Is the rise of Jeremy Corbyn Labour’s ‘Scotland moment’?

After its Highland hammering in May, it makes sense for Labour to listen to Scotland.

It may have been attending a little too hard, though, given the course of the leadership election.

The surge in support for Jeremy Corbyn is eerily reminiscent of events north of the border, where debates over jobs, education, and the health service — that is, practical politics — have been replaced by pitch battles over identity, belief, and loyalty.

Falling literacy rates in schools and drastic college cuts, missed targets on climate change and NHS waiting times, a regressive Council Tax freeze, a centralised police force in crisis, and private money building schools and hospitals — none of these have dented the SNP’s popularity.

Jeremy Corbyn, favourite for Labour’s top job, shares the Nationalists’ populist rhetoric against elites and their prioritising of The Cause above all else. There are those on the Left who will say “about time too”, for some English progressives buy into the narrative that what is happening in Scotland is a social democratic moment. It is not. It is a nationalist moment, if a very different kind of nationalism from the one espoused by Ukip.

When social democrats elsewhere in the UK pine to emulate the SNP, they are misunderstanding the Scottish Nationalists as essentially (if not as crassly) as the likes of David Starkey. The SNP is a party with a centre-left heart and a centre-right head all wrapped up in a flag. It is Janus-faced, posing as radical in the TV studios of London while governing from the centre at Holyrood.

The SNP is an unconventional nationalist party; it is pro-immigration and pro-EU. Nicola Sturgeon and others like her are instinctively centre-left and outward-looking. But like other nationalisms, the Scottish national movement is often tempted by grievance and patriotic sentiment. Do Labour members fancy flying Union Jacks from their homes and car aerials, dressing in party-branded clothing, and waving their foam fingers in ecstatic approval as the leadership changes the rules to ban MPs from publicly criticising party policy? Does the future of Labour politics lie in crowds outside the BBC, ministerial phone calls to the employers of troublesome academics, and framing every debate in terms of who is more patriotic?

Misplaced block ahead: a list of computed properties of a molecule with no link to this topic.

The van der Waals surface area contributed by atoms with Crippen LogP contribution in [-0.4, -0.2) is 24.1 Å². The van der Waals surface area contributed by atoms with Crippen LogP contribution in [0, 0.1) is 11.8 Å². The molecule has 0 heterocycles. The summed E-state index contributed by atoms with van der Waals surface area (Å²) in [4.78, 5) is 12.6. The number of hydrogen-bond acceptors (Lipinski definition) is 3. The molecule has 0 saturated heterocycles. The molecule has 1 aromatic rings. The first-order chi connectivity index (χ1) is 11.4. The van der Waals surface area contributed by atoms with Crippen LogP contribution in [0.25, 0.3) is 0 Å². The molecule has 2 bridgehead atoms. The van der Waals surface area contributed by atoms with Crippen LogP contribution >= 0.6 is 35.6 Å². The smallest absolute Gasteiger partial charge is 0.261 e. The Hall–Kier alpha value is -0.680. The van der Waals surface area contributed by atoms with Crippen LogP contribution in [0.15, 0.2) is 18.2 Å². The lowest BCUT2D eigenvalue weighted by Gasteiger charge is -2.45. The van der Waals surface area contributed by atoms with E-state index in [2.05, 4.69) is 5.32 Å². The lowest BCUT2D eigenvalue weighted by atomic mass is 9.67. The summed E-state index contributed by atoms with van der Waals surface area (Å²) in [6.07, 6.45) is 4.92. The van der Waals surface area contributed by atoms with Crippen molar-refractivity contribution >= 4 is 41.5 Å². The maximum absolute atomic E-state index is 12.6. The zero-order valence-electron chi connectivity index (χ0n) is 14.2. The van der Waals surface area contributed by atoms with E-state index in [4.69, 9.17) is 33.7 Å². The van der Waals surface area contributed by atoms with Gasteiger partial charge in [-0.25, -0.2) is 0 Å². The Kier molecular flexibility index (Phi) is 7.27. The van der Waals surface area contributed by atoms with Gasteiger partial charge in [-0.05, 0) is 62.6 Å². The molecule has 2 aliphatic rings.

However many coats of red you daub on the SNP, scratch beneath the surface and you find a nationalist outfit. That is no bad thing and the party should stop trying to pretend it is something else. With xenophobic nationalism on the rise again on the continent, Europe needs such an example of a civic nationalist party. But Labour is not that kind of organisation. It may be constitutionally conservative and cowardly on immigration but when it addresses the country, Labour tells people they are hard-working and deserve to get ahead in life. It doesn’t tell them they are victims of a remote power that holds them in contempt.

One consequence of a Corbyn victory would be to establish what the SNP really stands for. With an “authentic” socialist running the Labour Party, the claim that Scotland’s electoral shift is motivated by a desire for social justice rather than nationalism could finally be tested. Anyone expecting the return en masse of ex-Labour supporters would be sorely disappointed. Nationalists don’t hate Labour because it is centrist; they hate it because it offers the possibility of a progressive UK, arguably the last remaining obstacle to independence.

Another aspect of the SNP that Corbynistas might struggle with is the centrality of faith. During their election campaign, the Nationalists rebranded the NHS the “NHSNP” and no one found this strange or untoward. When a political party is the centre of your life, you don’t. SNP supporters talk about Nicola Sturgeon and her party in devotional tones while denouncing the opposition as heretics. A majority of Nationalists say they take criticism of the SNP as a personal insult; no wonder they banish all unhelpful news and comment with the warding charm “SNP bad”.

As Labour campaigners will attest, no matter how desperately they tried nothing could win back Nat switchers ahead of May. They weren’t knocking doors so much as wandering into a revival tent in the middle of the Rapture. A number of commentators have teased out this point and asked if the SNP is becoming a religion of sorts. Stop pointing out our faith-based devotion to the SNP, Nationalists reply. Now why didn’t you cover Nicola walking on the Clyde and feeding all of Govan with two fish suppers and five slices of Mother’s Pride?